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This chapter recasts the intellectual history of US sociology as a reception study of the poems of Walt Whitman, focusing on “Song of Myself.” Prominent early sociologists such as Robert Ezra Park and Daniel Brinton engaged Whitman under the banner of “social science.” They recirculated poetic extracts to illuminate the range of issues – from mass media and crowd psychology to race relations and urban studies – that became the foci of modern sociology. As the fledgling discipline probed for new conceptual models of social development in a modern, secular age, this professionalizing, reform-minded class of social scientists employed nineteenth-century verse to explicate twentieth-century social theory. More than most, Whitman’s poetry, which demanded empathy as well as observation, furnished the vocabulary for a compassionate, impartial, and distinctively American sociology.
The first time Walt Whitman ever left the New York area and experienced the wide-open countryside of the United States in the late 1840s, he did so with the objective of arriving in New Orleans, where he lived and worked for three months for a newspaper. The rumor that Whitman had a child out of wedlock in New Orleans first took hold and held sway among the poet’s readers as the earliest iterations of the legend of his life took shape. Even more importantly, Whitman experienced in New Orleans such an extraordinary diversity of peoples mingling on the streets that he began to devise a new aesthetic of urban democracy, of strangers from radically different worlds mingling if only for a moment on crowded streets, a vision that would shape his poetry ever after and become a towering monument in American poetry in general.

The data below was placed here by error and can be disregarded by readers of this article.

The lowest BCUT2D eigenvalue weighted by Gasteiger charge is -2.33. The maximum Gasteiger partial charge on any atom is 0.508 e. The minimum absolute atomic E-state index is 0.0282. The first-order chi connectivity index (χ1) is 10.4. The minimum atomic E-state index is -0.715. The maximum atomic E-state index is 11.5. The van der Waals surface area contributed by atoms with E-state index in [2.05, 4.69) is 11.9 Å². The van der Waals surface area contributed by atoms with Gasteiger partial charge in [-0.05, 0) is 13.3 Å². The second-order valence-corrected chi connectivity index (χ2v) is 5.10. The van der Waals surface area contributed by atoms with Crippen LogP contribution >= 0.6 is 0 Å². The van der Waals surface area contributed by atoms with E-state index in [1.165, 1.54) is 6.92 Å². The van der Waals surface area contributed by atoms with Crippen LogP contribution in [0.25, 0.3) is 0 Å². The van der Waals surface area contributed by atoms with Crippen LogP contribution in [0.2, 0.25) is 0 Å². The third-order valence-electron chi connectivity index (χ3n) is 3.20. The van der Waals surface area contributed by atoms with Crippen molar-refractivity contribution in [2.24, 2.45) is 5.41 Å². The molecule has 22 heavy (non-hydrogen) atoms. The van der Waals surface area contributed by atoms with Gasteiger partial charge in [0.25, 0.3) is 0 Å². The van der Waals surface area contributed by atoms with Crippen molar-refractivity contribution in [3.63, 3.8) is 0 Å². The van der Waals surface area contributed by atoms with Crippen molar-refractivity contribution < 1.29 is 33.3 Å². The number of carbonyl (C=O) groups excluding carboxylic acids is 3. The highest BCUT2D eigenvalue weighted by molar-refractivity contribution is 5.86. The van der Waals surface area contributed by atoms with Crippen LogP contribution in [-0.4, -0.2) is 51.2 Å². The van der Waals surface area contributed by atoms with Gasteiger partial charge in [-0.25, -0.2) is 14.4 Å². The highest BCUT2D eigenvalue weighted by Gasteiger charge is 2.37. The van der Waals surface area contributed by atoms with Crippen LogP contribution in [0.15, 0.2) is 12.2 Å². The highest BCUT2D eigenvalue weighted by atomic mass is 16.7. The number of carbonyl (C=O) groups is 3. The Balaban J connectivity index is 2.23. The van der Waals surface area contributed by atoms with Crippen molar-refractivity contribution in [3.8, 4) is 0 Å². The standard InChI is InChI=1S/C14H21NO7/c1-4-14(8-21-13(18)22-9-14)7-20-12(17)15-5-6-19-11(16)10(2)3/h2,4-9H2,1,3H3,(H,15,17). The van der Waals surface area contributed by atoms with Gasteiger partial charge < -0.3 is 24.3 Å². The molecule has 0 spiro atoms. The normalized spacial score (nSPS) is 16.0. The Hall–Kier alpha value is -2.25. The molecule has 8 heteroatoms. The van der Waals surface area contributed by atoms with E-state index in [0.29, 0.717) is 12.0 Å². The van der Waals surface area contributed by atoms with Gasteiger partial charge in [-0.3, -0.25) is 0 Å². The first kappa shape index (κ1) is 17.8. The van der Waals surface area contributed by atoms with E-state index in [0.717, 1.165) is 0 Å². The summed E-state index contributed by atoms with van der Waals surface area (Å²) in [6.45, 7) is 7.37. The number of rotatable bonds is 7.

Poetic literacy was at a peak in mid-nineteenth century, and Edgar Allan Poe was fully immersed in the social networks that produced and disseminated poetry to a wide readership. Poe's poetry repeatedly dramatizes the ways that certain human values, capacities, and energies are not only threatened but actually extinguished. Poe explains that death is a transformation from particle to unparticled matter. For Poe, the properties of poetry that stir desires for impossible beauty are the elements of language that are irrelevant, or at least secondary, to its signifying capabilities. Poe's theory of death and the afterlife might seem somewhat idiosyncratic, particularly his understanding of an immaterial material, unparticled matter, as God, creativity, action, and spirit. Many of Poe's poems fall into two categories: there are the apocalyptic landscapes, like Dream-Land, and more familiarly, there are the meditations on lost love, like The Raven and Annabel Lee.
When Leaves of Grass appeared in 1855, one of the most remarkable aspects of Whitman's idiosyncratic volume was the engraving of a daguerreotype of the poet that appeared opposite the title page (see Figure 8.1). Since the title page did not contain the author's name, the visual image stood as a kind of surrogate identification, as if the authorizing presence of the volume was more effectively represented by an illustration than by the more conventional linguistic sign. The reader was greeted with a body in print unaccompanied by a name in print.
That engraving has come to be one of the most familiar icons in American literature. Much has been written about the image - how it represented Whitman as a “common man,” a worker instead of an intellectual, a poet whose poems emerged from his body and not just his head, a person who lived outdoors (or at least who was so contemptuous of social conventions that he wore his hat indoors and would not, as he indicated in the preface to his book, take it off to signal subservience to anyone, even - and especially - the president). It was an emblem of the poet of the body more than of the poet of the soul. The image centered on the torso instead of the face, and the portrait indicated that the poetry that would emerge from such a poet would be different from what had come before - earthier and more direct and more sensual. Over the next century, the image would prove to be highly influential: It gradually worked to transform the way most American poets portrayed themselves on their book jackets and frontispieces. A growing number of poets traded their coats and ties and face portraits for a1 fresco body poses in informal clothes - poses that echoed, again and again, Whitman's originating image of the poet as literal outsider.
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